Does Index Fund Compound?

Those who invest intending to earn higher gains in the longer term already know about the idea of compounding growth. Those who don’t should know that it is an immeasurable tool that can help you grow your investment faster than any everyday long-term investment would. 

Compounding can be used in many types of investment. One such investment that benefits from compounding is the index funds. Many index fund investors are already aware of the benefits of compounding, and many are already using this concept and have benefited from it immensely. 

However, compounding does not have the same result on every type of investment. Different securities and investments follow different policies and strategies because some may be compounded in a shorter period than others. 

This article focuses on the effect of compounding of index funds, how it works, and how often interest on index funds gets compounded. 

Index Funds 

Before learning how interest gets compounded in index funds, you must know what index funds are and how income distribution on such investments works. 

Index Funds are typically investment companies that pool investors’ funds and invest them in a portfolio of diverse securities, bonds, and stocks. Index funds are of two types — Mutual Funds, a more diversified form of index funds, and Exchange Traded Funds (ETFs), which are also diversified portfolios but not as much as mutual funds. 

People who have invested in index funds receive profits through dividends or interest on their investment. According to the Investment Company Act 1940, investors receive interest or dividends annually through index funds. The interest and dividends are distributed as per the net asset holdings of the investors. 

Does Index Fund Compound?

Yes, index funds compound when you reinvest your earned interest as an investor. If you invest more money and if money longer sits, more compound interest you will make. Additionally, interest compounds of your index fund as often as the frequency of your fund’s distributions. For example, the interest of your index fund will compound annually if your index fund makes distributions that include fund interest once a year.

It is the investor’s decision if they want to earn compounded growth on the interest. Whenever your index funds distribute interest, you can withdraw it or reinvest it back in the index funds or other securities. The reinvestment helps your investment gets compounded because that is when you will gain interest on interest.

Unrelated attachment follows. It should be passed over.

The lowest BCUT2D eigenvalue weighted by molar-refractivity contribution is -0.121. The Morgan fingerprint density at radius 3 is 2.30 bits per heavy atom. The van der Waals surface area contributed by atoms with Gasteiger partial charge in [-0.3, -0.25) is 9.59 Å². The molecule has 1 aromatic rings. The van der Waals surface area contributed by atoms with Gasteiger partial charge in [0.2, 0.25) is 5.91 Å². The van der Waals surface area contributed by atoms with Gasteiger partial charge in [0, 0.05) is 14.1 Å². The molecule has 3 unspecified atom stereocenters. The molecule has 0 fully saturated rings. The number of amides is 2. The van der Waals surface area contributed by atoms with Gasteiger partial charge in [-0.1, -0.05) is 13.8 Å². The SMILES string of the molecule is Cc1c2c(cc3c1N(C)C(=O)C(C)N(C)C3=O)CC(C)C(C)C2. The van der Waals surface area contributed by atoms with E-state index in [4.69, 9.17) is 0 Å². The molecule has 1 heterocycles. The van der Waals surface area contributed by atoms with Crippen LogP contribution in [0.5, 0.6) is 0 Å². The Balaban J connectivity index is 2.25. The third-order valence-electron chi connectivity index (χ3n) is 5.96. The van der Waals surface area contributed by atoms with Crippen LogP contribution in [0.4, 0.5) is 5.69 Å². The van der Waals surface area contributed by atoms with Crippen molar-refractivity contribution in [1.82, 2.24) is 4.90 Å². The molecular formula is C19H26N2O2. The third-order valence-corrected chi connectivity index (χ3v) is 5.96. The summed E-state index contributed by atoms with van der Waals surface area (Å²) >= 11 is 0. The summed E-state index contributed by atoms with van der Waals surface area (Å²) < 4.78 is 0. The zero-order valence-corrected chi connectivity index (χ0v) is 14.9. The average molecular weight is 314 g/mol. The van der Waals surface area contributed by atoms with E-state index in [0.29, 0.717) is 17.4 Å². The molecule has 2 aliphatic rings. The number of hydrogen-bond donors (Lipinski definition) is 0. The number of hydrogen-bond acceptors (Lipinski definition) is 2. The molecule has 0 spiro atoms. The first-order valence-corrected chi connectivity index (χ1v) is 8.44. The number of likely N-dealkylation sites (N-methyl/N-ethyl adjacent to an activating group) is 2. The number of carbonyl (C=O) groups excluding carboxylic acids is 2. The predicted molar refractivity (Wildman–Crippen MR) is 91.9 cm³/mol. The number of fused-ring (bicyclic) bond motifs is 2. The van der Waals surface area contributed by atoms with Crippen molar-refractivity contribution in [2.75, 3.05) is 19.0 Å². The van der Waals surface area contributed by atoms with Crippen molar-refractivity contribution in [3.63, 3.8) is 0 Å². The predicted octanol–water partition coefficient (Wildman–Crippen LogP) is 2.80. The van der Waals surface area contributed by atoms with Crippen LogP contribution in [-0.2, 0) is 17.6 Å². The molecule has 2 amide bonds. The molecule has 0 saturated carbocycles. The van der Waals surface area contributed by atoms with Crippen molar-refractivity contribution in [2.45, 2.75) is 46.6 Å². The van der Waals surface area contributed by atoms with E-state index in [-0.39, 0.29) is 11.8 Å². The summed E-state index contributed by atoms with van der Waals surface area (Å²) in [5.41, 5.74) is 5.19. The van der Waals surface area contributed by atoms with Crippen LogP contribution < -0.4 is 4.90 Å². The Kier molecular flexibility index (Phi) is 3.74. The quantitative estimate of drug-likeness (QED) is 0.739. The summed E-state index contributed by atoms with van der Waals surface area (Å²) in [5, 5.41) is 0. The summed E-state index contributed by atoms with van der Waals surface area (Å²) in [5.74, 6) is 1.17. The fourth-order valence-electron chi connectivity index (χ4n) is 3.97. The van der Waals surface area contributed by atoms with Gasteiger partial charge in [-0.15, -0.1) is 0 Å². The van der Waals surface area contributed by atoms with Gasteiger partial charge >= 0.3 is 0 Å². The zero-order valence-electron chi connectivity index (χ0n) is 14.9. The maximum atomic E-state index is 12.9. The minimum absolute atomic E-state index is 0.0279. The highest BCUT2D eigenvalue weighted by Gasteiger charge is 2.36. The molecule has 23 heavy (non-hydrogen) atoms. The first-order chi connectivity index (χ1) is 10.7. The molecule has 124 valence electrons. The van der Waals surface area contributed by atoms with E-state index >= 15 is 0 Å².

The reinvestment of interest becomes part of your principal investment next year. So, when your interest is calculated next year, it will be calculated on increased investment, your investment plus the interest. So, continuing with the reinvestment will eventually grow your investment at a much faster pace. 

In theory, the concept of index fund interest compounded can be a little complicated to many. So let’s understand this concept more clearly with the help of a practical example.

interest compund formula

For example, you invest $30,000 in an index fund at the beginning of 2022. Your index is paying 10% interest; therefore, you will get $3,000 as interest at the end of the year. Now, if you reinvest this interest in your index fund, instead of withdrawing it, your investment will increase to $33,000 for the year 2023. 

At the end of 2023, your 10% interest on index funds will be calculated at $33,000. Therefore, the interest for the year 2023 will be 10% or $33,000, that is, $3,300. This is $300 more than the first year because it included the interest on the interest you reinvested. 

If this practice is continued, and the interest rate on index funds remains constant (hypothetically), in 10 years, your $20,000 investment will become $51,874. If you do not wish to reinvest and withdraw the interest, your investment at the end of the 10th year will be $40,000.

Note: The interest rate in the above example is taken constantly for all years to make the model understandable. However, it is just a hypothetical assumption, as the interest rates on index funds keep changing every year, as per the market situation. 

Frequency of Compounding of Index Funds Interest 

There is no particular period in which interest on index funds gets compounded. It depends upon how often your index funds are distributing interest. Your interest can be compounded annually or bi-annually if you earn interest once or twice a year. It is not like interest on standard loans, where the interest can be compounded at any interval, from monthly to annually.